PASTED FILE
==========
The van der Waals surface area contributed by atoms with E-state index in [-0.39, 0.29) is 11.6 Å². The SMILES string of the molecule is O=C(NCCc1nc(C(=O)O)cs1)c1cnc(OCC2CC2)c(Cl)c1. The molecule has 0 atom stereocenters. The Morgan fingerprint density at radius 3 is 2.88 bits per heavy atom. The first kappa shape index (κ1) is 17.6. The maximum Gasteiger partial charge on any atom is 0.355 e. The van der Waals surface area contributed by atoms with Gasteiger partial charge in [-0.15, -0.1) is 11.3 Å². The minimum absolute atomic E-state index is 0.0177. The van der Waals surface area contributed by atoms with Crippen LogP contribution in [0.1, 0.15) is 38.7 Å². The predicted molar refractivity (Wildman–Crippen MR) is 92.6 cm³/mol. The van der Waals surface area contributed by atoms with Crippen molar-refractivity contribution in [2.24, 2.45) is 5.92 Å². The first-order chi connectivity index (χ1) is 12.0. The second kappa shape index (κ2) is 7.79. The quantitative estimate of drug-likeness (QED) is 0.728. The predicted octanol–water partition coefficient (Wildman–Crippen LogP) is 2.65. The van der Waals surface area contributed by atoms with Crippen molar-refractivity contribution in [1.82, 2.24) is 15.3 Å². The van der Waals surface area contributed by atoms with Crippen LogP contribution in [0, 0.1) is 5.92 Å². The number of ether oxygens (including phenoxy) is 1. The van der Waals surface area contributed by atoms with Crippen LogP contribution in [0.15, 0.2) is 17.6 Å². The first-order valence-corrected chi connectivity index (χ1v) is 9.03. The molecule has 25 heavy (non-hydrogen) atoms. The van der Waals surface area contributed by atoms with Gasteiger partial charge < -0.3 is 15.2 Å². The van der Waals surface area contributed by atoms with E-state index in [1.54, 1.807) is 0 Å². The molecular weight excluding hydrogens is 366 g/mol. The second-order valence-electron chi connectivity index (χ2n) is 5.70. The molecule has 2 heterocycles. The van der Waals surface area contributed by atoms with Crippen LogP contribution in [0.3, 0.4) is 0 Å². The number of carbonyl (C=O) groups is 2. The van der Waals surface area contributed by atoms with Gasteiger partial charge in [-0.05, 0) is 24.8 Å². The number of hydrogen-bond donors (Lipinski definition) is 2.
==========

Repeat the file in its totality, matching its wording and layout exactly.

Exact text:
The van der Waals surface area contributed by atoms with E-state index in [-0.39, 0.29) is 11.6 Å². The SMILES string of the molecule is O=C(NCCc1nc(C(=O)O)cs1)c1cnc(OCC2CC2)c(Cl)c1. The molecule has 0 atom stereocenters. The Morgan fingerprint density at radius 3 is 2.88 bits per heavy atom. The first kappa shape index (κ1) is 17.6. The maximum Gasteiger partial charge on any atom is 0.355 e. The van der Waals surface area contributed by atoms with Gasteiger partial charge in [-0.15, -0.1) is 11.3 Å². The minimum absolute atomic E-state index is 0.0177. The van der Waals surface area contributed by atoms with Crippen LogP contribution in [0.1, 0.15) is 38.7 Å². The predicted molar refractivity (Wildman–Crippen MR) is 92.6 cm³/mol. The van der Waals surface area contributed by atoms with Crippen molar-refractivity contribution in [2.24, 2.45) is 5.92 Å². The first-order chi connectivity index (χ1) is 12.0. The second kappa shape index (κ2) is 7.79. The quantitative estimate of drug-likeness (QED) is 0.728. The predicted octanol–water partition coefficient (Wildman–Crippen LogP) is 2.65. The van der Waals surface area contributed by atoms with Crippen molar-refractivity contribution in [1.82, 2.24) is 15.3 Å². The van der Waals surface area contributed by atoms with Crippen LogP contribution in [0, 0.1) is 5.92 Å². The number of ether oxygens (including phenoxy) is 1. The van der Waals surface area contributed by atoms with Crippen LogP contribution in [0.15, 0.2) is 17.6 Å². The first-order valence-corrected chi connectivity index (χ1v) is 9.03. The molecule has 25 heavy (non-hydrogen) atoms. The van der Waals surface area contributed by atoms with Gasteiger partial charge < -0.3 is 15.2 Å². The van der Waals surface area contributed by atoms with E-state index in [1.54, 1.807) is 0 Å². The molecular weight excluding hydrogens is 366 g/mol. The second-order valence-electron chi connectivity index (χ2n) is 5.70. The molecule has 2 heterocycles. The van der Waals surface area contributed by atoms with Crippen LogP contribution in [0.3, 0.4) is 0 Å². The number of carbonyl (C=O) groups is 2. The van der Waals surface area contributed by atoms with Gasteiger partial charge in [-0.05, 0) is 24.8 Å². The number of hydrogen-bond donors (Lipinski definition) is 2.